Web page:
tion of all Guatemalans without discrimination in the fulfil-
ment of public duties.
Although the CEH's Report should serve as a fundamental
reference point in the investigation of Guatemala's past, it does
not in itself bring to a close the investigation and analysis that
must be carried out regarding the armed confrontation, its
causes, the extent of the violence and its effects. The Report of
the CEH should serve as a platform for continuing investiga-
tion within Guatemala. On this basis, the CEH recommends:
Investigation and analysis of the past
79. That the Guatemalan people continue the investigation
and analysis of the events of the past, so as to construct firm
foundations for the future based on their knowledge of the past,
and thereby avert a repetition of the mistakes that provoked the
Political participation of indigenous peoples
The CEH, without prejudice to the commitments already
established in the Agreement on Identity and Rights of
Indigenous Peoples, would like to reiterate the importance of
the obligations assumed by the Government to promote social
and political participation by the indigenous population and to
bring about regional administration coherent with ethnic iden-
tity. For this reason the CEH particularly recommends:
80. That among the public officials and other personnel
employed by the State, room is given, in sufficient number, to
indigenous professionals with the qualifications and experi-
ence relevant to the demands of the various posts.
81. That, to the end expressed in the previous paragraph,
the State establish and finance a system of grants for the
training and specialization of the aforementioned indigenous
Elimination of racism and of the subordination of
indigenous peoples
Given that the relationship between the State and the
indigenous population of Guatemala-particularly the
Mayan people-has subsisted within an environment of
racism, inequality and exclusion, and that this is one of the
historical causes of the armed confrontation, measures guar-
anteeing the protection of the individual and collective rights
of the indigenous population, respect for cultural plurality
and promotion of intercultural relations, become vital.
On this basis, the CEH reiterates:
82. That the Agreement on Identity and Rights of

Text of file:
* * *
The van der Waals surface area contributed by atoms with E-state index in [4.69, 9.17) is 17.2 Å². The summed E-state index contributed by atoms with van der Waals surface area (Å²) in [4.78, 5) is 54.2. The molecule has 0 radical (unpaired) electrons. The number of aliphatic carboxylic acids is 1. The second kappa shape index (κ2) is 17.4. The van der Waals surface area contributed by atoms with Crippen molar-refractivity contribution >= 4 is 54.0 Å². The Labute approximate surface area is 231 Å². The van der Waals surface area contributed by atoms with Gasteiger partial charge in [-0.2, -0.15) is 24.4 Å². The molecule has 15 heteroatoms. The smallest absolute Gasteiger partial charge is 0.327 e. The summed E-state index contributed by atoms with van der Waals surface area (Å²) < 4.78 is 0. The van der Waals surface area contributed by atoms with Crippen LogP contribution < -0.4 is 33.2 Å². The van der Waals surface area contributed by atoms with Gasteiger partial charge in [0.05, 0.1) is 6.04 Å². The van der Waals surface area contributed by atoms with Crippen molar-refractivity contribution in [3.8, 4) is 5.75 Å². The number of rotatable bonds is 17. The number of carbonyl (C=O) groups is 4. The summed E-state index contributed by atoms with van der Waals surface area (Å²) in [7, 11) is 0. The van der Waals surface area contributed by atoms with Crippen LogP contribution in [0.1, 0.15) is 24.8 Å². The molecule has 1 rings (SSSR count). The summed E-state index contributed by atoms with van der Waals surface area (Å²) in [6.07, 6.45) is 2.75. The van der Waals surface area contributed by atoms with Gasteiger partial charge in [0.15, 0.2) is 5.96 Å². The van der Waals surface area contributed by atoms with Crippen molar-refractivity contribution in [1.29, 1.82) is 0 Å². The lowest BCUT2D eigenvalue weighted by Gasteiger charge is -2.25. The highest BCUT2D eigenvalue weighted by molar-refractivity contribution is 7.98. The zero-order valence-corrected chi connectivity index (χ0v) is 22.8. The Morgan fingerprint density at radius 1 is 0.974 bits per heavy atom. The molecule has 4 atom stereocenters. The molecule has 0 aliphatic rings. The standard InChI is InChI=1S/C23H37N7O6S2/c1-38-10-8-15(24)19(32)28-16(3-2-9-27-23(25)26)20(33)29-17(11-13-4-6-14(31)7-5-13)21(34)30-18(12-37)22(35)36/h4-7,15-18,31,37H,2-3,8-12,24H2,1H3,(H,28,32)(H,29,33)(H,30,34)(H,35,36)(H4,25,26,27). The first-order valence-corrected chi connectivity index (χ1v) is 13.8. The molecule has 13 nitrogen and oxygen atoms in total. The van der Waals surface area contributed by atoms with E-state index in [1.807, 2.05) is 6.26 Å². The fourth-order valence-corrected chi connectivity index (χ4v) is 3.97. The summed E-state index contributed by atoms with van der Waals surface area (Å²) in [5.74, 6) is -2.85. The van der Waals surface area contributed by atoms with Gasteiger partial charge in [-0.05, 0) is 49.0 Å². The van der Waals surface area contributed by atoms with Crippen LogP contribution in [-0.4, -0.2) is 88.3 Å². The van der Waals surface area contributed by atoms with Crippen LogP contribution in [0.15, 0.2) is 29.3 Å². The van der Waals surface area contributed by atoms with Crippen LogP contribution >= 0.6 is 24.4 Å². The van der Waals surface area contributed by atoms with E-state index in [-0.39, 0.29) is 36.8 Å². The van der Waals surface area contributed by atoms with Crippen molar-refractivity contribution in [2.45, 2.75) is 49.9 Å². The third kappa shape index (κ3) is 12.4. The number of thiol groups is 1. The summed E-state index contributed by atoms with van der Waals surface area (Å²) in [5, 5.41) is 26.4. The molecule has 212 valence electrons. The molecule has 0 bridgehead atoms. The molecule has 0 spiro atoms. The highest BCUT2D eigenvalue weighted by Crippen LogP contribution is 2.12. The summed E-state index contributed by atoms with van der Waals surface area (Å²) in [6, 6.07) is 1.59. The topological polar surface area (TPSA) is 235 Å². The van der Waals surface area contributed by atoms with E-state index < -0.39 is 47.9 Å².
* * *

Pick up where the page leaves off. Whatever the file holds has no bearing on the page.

Indigenous Peoples be implemented, in its entirety.
Fiscal Reform
Considering the Agreement on Social and Economic
Aspects and the Agrarian Situation and the need for all
Guatemalans to contribute to social development and the
improvement of public services, the CEH reiterates:
83. That the Government promote measures designed to
encourage the mobilization of national resources, carrying
out urgent fiscal reform that is just, equitable and progressive,
as established in the Agreement on Social and Economic
Aspects and the Agrarian Situation.
The CEH believes it vital that these recommendations be
fulfilled so that the mandate entrusted to the CEH within the
framework of the peace process achieves its objectives ....
Therefore, the CEH recommends the establishment of a fol-
low-up body in which both State and civil society are repre-
sented, to aid, promote and monitor the implementation of the
recommendations. Consolidation of the peace and reconcilia-
tion process in Guatemala requires that the State and civil
society work together to achieve their common objectives
On this basis, the CEH considers it necessary and, there-
fore, recommends:
84. That the Congress of the Republic ... approve, no more
than 60 days from the publication of the CEH's Report and
through the corresponding legislative measure, the establish-
ment of a body responsible for implementing and monitoring
the recommendations of the CEH under the name of
"Foundation for Peace and Harmony".. . The Foundation's
principal objective will be to facilitate the implementation of
the recommendations made by the CEH .... .